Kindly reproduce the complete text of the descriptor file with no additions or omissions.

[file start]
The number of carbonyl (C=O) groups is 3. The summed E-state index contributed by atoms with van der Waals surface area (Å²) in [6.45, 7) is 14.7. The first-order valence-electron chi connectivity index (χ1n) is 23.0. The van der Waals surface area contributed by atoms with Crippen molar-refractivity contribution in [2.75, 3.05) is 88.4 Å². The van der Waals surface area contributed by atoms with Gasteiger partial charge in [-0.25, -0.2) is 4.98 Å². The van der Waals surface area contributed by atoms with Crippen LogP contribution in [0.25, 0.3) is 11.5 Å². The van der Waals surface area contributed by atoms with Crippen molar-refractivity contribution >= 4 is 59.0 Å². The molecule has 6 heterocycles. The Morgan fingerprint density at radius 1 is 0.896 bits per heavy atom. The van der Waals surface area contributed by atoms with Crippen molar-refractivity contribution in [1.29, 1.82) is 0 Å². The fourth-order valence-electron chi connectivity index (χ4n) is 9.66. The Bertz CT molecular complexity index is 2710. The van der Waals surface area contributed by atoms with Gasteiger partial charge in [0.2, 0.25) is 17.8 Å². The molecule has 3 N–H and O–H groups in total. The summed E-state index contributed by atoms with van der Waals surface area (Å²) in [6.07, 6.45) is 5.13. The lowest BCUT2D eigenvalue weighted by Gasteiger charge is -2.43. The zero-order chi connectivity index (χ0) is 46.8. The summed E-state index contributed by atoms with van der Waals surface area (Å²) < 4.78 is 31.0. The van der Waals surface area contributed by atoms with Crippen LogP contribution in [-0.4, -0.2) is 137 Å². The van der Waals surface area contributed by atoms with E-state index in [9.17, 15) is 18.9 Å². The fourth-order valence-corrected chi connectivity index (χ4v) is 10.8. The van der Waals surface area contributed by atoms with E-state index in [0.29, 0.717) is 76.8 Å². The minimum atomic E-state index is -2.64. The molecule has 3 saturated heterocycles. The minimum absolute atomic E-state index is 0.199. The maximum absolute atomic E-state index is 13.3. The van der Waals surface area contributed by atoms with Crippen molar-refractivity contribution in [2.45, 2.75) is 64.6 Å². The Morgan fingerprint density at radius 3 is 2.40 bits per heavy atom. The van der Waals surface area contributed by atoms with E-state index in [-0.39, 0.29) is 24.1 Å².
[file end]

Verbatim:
The number of carbonyl (C=O) groups is 3. The summed E-state index contributed by atoms with van der Waals surface area (Å²) in [6.45, 7) is 14.7. The first-order valence-electron chi connectivity index (χ1n) is 23.0. The van der Waals surface area contributed by atoms with Crippen molar-refractivity contribution in [2.75, 3.05) is 88.4 Å². The van der Waals surface area contributed by atoms with Gasteiger partial charge in [-0.25, -0.2) is 4.98 Å². The van der Waals surface area contributed by atoms with Crippen LogP contribution in [0.25, 0.3) is 11.5 Å². The van der Waals surface area contributed by atoms with Crippen molar-refractivity contribution >= 4 is 59.0 Å². The molecule has 6 heterocycles. The Morgan fingerprint density at radius 1 is 0.896 bits per heavy atom. The van der Waals surface area contributed by atoms with Crippen molar-refractivity contribution in [1.29, 1.82) is 0 Å². The fourth-order valence-electron chi connectivity index (χ4n) is 9.66. The Bertz CT molecular complexity index is 2710. The van der Waals surface area contributed by atoms with Gasteiger partial charge in [0.2, 0.25) is 17.8 Å². The molecule has 3 N–H and O–H groups in total. The summed E-state index contributed by atoms with van der Waals surface area (Å²) in [6.07, 6.45) is 5.13. The lowest BCUT2D eigenvalue weighted by Gasteiger charge is -2.43. The zero-order chi connectivity index (χ0) is 46.8. The summed E-state index contributed by atoms with van der Waals surface area (Å²) < 4.78 is 31.0. The van der Waals surface area contributed by atoms with Crippen LogP contribution in [-0.4, -0.2) is 137 Å². The van der Waals surface area contributed by atoms with E-state index in [9.17, 15) is 18.9 Å². The fourth-order valence-corrected chi connectivity index (χ4v) is 10.8. The van der Waals surface area contributed by atoms with E-state index in [0.29, 0.717) is 76.8 Å². The minimum atomic E-state index is -2.64. The molecule has 3 saturated heterocycles. The minimum absolute atomic E-state index is 0.199. The maximum absolute atomic E-state index is 13.3. The van der Waals surface area contributed by atoms with Crippen molar-refractivity contribution in [2.45, 2.75) is 64.6 Å². The Morgan fingerprint density at radius 3 is 2.40 bits per heavy atom. The van der Waals surface area contributed by atoms with E-state index in [-0.39, 0.29) is 24.1 Å².